Shop Talk

Retailers, consumers and prices

Check Out Line: Signs of a bottom for retail stocks

April 3, 2009

TOPSHOP/Check out Bernstein Research talking about signs of a bottom for retail stocks.

In a research note, Bernstein says that as the broader market recovered a strong 8.5 percent in March, retailers logged another month of robust performance, with a 15.9 percent return for the month.

A critical factor in this apparent stabilization of consumer demand is the savings rate, according to Bernstein. 

“A steadily increasing savings rate applied severe pressure to discretionary spending in late 2008 and early 2009, and a rising savings rate is the most significant risk to the consumer outlook,” the note states.

In a bright sign for retailers (but maybe not a bright sign for savings accounts) Bernstein says the sequential decrease in the savings rate in February to 4.7 percent from 5.1 percent in January supported better retail fundamentals and broke the savings momentum since last October.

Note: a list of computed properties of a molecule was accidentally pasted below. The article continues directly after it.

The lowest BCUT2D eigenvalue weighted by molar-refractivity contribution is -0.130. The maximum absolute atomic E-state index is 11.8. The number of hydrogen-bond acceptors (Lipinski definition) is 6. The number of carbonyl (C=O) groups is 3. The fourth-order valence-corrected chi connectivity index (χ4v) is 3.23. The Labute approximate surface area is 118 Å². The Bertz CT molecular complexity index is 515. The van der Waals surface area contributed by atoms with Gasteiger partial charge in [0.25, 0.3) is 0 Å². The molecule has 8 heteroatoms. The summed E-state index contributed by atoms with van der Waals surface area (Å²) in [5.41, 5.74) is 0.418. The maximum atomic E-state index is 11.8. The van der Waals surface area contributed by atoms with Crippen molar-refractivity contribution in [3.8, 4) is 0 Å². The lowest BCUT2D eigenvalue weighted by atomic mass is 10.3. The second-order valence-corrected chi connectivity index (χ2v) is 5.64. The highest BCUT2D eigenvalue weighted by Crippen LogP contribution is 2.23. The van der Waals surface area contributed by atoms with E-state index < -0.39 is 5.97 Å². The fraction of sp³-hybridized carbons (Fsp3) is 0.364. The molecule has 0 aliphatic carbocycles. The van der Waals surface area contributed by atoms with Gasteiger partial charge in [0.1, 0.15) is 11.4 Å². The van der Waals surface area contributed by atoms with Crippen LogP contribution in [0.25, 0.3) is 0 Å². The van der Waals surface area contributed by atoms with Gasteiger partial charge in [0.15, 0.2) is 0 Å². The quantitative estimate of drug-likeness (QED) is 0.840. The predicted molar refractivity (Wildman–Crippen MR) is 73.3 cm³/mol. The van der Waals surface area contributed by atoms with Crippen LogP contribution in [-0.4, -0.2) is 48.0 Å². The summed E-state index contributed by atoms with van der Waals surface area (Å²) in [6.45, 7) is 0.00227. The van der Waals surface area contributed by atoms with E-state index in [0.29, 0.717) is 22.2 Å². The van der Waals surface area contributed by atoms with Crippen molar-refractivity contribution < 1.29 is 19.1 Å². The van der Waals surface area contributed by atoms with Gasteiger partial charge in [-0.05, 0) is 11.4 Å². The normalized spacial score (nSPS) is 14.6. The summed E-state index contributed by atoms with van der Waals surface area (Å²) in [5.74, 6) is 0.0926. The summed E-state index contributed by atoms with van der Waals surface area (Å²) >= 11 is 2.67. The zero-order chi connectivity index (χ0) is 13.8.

“We believe that  consumers—after four to five months of self-inflicted austerity—relaxed their grip on their wallets modestly and treated themselves to a few small luxuries given early signs that Armageddon might be  averted; in other words, denial is difficult to sustain.”

Given there are now emerging signs of economic stabilization, Bernstein says the window for buying retail stocks en masse seems to be closing.

Also in the basket:

U.S. economy sheds 663,000 jobs

Family Dollar still a good recession play?

Dressing Michelle: Major Designers Wait for First Lady’s Call (WWD, subscription required)

Six Lessons Wall Street Could Learn From Retailers (STORES magazine)
 

(Photo: Reuters)

Post Your Comment

We welcome comments that advance the story through relevant opinion, anecdotes, links and data. If you see a comment that you believe is irrelevant or inappropriate, you can flag it to our editors by using the report abuse links. Views expressed in the comments do not represent those of Reuters. For more information on our comment policy, see http://blogs.reuters.com/fulldisclosure/2010/09/27/toward-a-more-thoughtful-conversation-on-stories/
  •